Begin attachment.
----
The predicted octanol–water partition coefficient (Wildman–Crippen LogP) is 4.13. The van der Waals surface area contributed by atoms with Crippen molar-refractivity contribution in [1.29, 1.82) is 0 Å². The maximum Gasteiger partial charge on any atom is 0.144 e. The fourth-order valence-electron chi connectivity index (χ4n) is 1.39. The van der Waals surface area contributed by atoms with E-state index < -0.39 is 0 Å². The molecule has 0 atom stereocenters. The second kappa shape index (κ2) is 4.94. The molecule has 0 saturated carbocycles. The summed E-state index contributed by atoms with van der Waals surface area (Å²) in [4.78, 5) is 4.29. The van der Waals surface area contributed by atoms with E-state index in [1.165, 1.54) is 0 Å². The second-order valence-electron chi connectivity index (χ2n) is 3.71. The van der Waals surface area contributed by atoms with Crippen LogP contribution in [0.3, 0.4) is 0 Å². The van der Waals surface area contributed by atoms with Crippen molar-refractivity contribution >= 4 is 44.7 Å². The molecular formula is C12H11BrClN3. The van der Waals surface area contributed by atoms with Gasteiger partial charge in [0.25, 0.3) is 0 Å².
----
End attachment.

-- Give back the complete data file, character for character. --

The predicted octanol–water partition coefficient (Wildman–Crippen LogP) is 4.13. The van der Waals surface area contributed by atoms with Crippen molar-refractivity contribution in [1.29, 1.82) is 0 Å². The maximum Gasteiger partial charge on any atom is 0.144 e. The fourth-order valence-electron chi connectivity index (χ4n) is 1.39. The van der Waals surface area contributed by atoms with E-state index < -0.39 is 0 Å². The molecule has 0 atom stereocenters. The second kappa shape index (κ2) is 4.94. The molecule has 0 saturated carbocycles. The summed E-state index contributed by atoms with van der Waals surface area (Å²) in [4.78, 5) is 4.29. The van der Waals surface area contributed by atoms with E-state index in [1.165, 1.54) is 0 Å². The second-order valence-electron chi connectivity index (χ2n) is 3.71. The van der Waals surface area contributed by atoms with Crippen LogP contribution in [0.3, 0.4) is 0 Å². The van der Waals surface area contributed by atoms with Crippen molar-refractivity contribution >= 4 is 44.7 Å². The molecular formula is C12H11BrClN3. The van der Waals surface area contributed by atoms with Gasteiger partial charge in [0.25, 0.3) is 0 Å².